Thursday, January 25, 2007

One of the things you will notice if you read very much in this blog is the participation of our teachers at Clear Spring School. The Wisdom of the Hands program would not be a success without them. You will see pictures of them helping in the woodshop and doing their own work alongside the students at all grade levels. Our teachers get excited about our projects. Many times, they come to me with ideas, wondering, "can we do this?" My assistant and I figure out ways, plan the materials, sometimes scratch our heads awhile and then do our best to deliver. Sometimes things don't work out just as we planned. It is good (actually great) for students to know that things don't always work as intended. We are honest about our mistakes.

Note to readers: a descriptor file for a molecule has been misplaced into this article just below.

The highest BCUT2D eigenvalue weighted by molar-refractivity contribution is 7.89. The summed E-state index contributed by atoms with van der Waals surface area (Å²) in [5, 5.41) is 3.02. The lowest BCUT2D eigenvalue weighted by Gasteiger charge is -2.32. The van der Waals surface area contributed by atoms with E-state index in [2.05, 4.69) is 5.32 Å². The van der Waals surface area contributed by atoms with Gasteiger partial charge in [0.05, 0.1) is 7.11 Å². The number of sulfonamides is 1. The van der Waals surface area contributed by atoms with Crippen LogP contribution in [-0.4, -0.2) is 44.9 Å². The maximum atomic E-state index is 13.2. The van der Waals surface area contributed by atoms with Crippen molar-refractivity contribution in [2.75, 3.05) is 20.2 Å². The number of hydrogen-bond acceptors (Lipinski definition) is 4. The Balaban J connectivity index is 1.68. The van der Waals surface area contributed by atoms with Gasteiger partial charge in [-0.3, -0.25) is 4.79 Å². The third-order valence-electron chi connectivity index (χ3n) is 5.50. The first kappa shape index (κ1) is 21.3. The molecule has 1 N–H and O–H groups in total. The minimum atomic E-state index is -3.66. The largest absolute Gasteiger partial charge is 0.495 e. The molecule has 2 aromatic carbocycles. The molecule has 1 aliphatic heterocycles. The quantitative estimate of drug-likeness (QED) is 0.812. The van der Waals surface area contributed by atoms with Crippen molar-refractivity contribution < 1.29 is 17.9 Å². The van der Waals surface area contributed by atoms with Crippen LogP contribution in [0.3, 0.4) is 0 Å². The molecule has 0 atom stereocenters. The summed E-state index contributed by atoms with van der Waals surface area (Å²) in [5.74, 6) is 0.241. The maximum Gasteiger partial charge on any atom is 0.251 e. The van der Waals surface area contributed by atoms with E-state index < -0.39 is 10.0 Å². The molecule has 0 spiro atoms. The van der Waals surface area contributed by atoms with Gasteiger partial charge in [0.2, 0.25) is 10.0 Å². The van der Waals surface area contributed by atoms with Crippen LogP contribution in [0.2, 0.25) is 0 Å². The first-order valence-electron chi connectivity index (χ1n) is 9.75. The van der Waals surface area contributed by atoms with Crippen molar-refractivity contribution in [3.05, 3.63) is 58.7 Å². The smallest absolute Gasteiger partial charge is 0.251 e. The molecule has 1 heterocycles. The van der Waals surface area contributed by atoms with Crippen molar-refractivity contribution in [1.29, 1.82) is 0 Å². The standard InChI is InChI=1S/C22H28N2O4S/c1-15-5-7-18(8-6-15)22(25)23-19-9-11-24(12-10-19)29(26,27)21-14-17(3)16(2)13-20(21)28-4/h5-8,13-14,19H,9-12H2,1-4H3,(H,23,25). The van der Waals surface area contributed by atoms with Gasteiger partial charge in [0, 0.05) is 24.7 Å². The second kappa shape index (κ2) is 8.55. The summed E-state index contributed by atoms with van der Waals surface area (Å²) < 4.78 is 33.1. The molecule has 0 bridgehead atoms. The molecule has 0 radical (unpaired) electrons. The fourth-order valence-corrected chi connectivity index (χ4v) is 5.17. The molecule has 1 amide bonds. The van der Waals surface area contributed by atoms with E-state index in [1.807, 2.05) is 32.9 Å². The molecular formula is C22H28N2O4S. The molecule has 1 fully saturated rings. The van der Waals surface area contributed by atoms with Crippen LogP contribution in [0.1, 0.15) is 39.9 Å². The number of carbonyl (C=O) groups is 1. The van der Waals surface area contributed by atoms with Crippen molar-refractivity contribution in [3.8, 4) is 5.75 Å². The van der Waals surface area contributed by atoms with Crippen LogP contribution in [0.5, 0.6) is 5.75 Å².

When I was in Sweden last May, one of the Sloyd teachers at the conference expressed concern that a woodworking program that bends over backwards to serve the rest of the curriculum would be considered less important in the school. If you take a walk through the Clear Spring School campus, I am very pleased to say that evidence of student woodworking is present in every classroom, in the library and in every office. Every child has a collection of his or her own woodworks, each piece offering remembrance of lessons learned and enjoyed. The rather fuzzy photo above is of Jessica Fitzpatrick. She teaches Spanish and Math at Clear Spring and as you can see learned to plane wood last week-by hand. She also just received her Masters degree in Education from Goddard College. Two very nice things to have happen in just one week! Congratulations Jessica!

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